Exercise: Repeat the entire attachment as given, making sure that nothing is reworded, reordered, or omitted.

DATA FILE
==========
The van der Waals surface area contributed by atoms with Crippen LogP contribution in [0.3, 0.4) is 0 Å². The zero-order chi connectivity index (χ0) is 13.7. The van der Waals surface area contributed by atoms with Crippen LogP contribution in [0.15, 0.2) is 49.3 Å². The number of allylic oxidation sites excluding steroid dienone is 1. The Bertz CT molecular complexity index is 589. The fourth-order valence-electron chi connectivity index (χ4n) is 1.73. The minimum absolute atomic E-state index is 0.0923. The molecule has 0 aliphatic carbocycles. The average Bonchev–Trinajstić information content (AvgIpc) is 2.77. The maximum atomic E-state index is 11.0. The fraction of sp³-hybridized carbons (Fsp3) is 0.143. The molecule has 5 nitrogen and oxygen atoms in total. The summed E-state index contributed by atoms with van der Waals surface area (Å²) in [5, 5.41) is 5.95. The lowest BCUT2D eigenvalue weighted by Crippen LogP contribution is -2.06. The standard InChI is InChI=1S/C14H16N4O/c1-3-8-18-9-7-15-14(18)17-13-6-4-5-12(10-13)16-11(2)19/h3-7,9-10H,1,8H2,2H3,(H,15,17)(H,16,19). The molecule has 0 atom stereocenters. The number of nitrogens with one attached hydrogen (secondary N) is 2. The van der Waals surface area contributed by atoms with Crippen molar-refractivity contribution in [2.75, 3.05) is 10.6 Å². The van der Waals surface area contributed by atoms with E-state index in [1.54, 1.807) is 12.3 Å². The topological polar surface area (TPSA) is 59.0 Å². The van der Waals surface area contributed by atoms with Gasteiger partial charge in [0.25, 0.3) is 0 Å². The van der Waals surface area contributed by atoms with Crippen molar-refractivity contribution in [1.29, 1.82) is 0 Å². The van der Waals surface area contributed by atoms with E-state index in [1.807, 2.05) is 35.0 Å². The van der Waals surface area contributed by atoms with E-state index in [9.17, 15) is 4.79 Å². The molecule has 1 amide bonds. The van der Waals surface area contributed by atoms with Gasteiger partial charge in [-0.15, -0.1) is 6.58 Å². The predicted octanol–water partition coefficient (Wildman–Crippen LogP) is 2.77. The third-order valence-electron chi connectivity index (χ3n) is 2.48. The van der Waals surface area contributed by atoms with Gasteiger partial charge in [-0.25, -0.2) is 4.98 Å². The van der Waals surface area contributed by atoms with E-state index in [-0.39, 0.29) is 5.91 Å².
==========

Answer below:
The van der Waals surface area contributed by atoms with Crippen LogP contribution in [0.3, 0.4) is 0 Å². The zero-order chi connectivity index (χ0) is 13.7. The van der Waals surface area contributed by atoms with Crippen LogP contribution in [0.15, 0.2) is 49.3 Å². The number of allylic oxidation sites excluding steroid dienone is 1. The Bertz CT molecular complexity index is 589. The fourth-order valence-electron chi connectivity index (χ4n) is 1.73. The minimum absolute atomic E-state index is 0.0923. The molecule has 0 aliphatic carbocycles. The average Bonchev–Trinajstić information content (AvgIpc) is 2.77. The maximum atomic E-state index is 11.0. The fraction of sp³-hybridized carbons (Fsp3) is 0.143. The molecule has 5 nitrogen and oxygen atoms in total. The summed E-state index contributed by atoms with van der Waals surface area (Å²) in [5, 5.41) is 5.95. The lowest BCUT2D eigenvalue weighted by Crippen LogP contribution is -2.06. The standard InChI is InChI=1S/C14H16N4O/c1-3-8-18-9-7-15-14(18)17-13-6-4-5-12(10-13)16-11(2)19/h3-7,9-10H,1,8H2,2H3,(H,15,17)(H,16,19). The molecule has 0 atom stereocenters. The number of nitrogens with one attached hydrogen (secondary N) is 2. The van der Waals surface area contributed by atoms with Crippen molar-refractivity contribution in [2.75, 3.05) is 10.6 Å². The van der Waals surface area contributed by atoms with E-state index in [1.54, 1.807) is 12.3 Å². The topological polar surface area (TPSA) is 59.0 Å². The van der Waals surface area contributed by atoms with Gasteiger partial charge in [0.25, 0.3) is 0 Å². The van der Waals surface area contributed by atoms with Crippen molar-refractivity contribution in [1.29, 1.82) is 0 Å². The van der Waals surface area contributed by atoms with E-state index in [1.807, 2.05) is 35.0 Å². The van der Waals surface area contributed by atoms with E-state index in [9.17, 15) is 4.79 Å². The molecule has 1 amide bonds. The van der Waals surface area contributed by atoms with Gasteiger partial charge in [-0.15, -0.1) is 6.58 Å². The predicted octanol–water partition coefficient (Wildman–Crippen LogP) is 2.77. The third-order valence-electron chi connectivity index (χ3n) is 2.48. The van der Waals surface area contributed by atoms with Gasteiger partial charge in [-0.25, -0.2) is 4.98 Å². The van der Waals surface area contributed by atoms with E-state index in [-0.39, 0.29) is 5.91 Å².